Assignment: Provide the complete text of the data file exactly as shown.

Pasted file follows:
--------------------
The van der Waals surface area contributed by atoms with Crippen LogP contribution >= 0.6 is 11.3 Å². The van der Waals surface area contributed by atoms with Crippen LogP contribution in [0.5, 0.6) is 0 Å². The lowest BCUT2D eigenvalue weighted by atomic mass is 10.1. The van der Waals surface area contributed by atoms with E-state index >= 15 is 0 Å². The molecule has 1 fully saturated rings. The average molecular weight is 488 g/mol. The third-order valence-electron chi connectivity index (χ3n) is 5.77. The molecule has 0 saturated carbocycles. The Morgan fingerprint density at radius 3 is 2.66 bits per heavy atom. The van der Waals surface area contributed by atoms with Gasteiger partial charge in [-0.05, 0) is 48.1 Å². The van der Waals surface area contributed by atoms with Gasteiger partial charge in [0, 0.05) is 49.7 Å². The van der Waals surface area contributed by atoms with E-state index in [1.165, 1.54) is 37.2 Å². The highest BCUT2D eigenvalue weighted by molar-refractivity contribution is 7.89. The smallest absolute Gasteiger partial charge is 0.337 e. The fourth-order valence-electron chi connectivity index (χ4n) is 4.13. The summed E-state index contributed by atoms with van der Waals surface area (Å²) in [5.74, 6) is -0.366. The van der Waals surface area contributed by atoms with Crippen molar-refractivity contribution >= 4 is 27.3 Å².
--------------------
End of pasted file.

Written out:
The van der Waals surface area contributed by atoms with Crippen LogP contribution >= 0.6 is 11.3 Å². The van der Waals surface area contributed by atoms with Crippen LogP contribution in [0.5, 0.6) is 0 Å². The lowest BCUT2D eigenvalue weighted by atomic mass is 10.1. The van der Waals surface area contributed by atoms with E-state index >= 15 is 0 Å². The molecule has 1 fully saturated rings. The average molecular weight is 488 g/mol. The third-order valence-electron chi connectivity index (χ3n) is 5.77. The molecule has 0 saturated carbocycles. The Morgan fingerprint density at radius 3 is 2.66 bits per heavy atom. The van der Waals surface area contributed by atoms with Gasteiger partial charge in [-0.05, 0) is 48.1 Å². The van der Waals surface area contributed by atoms with Gasteiger partial charge in [0, 0.05) is 49.7 Å². The van der Waals surface area contributed by atoms with E-state index in [1.165, 1.54) is 37.2 Å². The highest BCUT2D eigenvalue weighted by molar-refractivity contribution is 7.89. The smallest absolute Gasteiger partial charge is 0.337 e. The fourth-order valence-electron chi connectivity index (χ4n) is 4.13. The summed E-state index contributed by atoms with van der Waals surface area (Å²) in [5.74, 6) is -0.366. The van der Waals surface area contributed by atoms with Crippen molar-refractivity contribution >= 4 is 27.3 Å².